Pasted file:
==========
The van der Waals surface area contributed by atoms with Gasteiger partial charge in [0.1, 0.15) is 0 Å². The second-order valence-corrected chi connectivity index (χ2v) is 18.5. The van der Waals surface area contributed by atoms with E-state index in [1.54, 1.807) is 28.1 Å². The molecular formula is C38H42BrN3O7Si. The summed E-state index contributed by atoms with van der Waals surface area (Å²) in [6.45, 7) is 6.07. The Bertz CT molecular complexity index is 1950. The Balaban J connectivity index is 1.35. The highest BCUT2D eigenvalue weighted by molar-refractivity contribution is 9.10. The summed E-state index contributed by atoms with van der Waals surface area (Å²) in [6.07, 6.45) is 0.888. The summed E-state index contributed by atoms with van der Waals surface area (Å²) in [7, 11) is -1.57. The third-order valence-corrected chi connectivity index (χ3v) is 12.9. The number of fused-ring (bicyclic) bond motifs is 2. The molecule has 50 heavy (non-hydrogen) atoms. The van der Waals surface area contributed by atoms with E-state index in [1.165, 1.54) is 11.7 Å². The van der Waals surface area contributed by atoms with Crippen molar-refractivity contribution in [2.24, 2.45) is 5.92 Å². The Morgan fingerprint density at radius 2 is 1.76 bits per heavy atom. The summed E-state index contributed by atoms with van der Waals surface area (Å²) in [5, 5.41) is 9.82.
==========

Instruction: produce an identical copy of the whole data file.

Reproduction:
The van der Waals surface area contributed by atoms with Gasteiger partial charge in [0.1, 0.15) is 0 Å². The second-order valence-corrected chi connectivity index (χ2v) is 18.5. The van der Waals surface area contributed by atoms with E-state index in [1.54, 1.807) is 28.1 Å². The molecular formula is C38H42BrN3O7Si. The summed E-state index contributed by atoms with van der Waals surface area (Å²) in [6.45, 7) is 6.07. The Bertz CT molecular complexity index is 1950. The Balaban J connectivity index is 1.35. The highest BCUT2D eigenvalue weighted by molar-refractivity contribution is 9.10. The summed E-state index contributed by atoms with van der Waals surface area (Å²) in [6.07, 6.45) is 0.888. The summed E-state index contributed by atoms with van der Waals surface area (Å²) in [7, 11) is -1.57. The third-order valence-corrected chi connectivity index (χ3v) is 12.9. The number of fused-ring (bicyclic) bond motifs is 2. The molecule has 50 heavy (non-hydrogen) atoms. The van der Waals surface area contributed by atoms with E-state index in [1.165, 1.54) is 11.7 Å². The van der Waals surface area contributed by atoms with Crippen molar-refractivity contribution in [2.24, 2.45) is 5.92 Å². The Morgan fingerprint density at radius 2 is 1.76 bits per heavy atom. The summed E-state index contributed by atoms with van der Waals surface area (Å²) in [5, 5.41) is 9.82.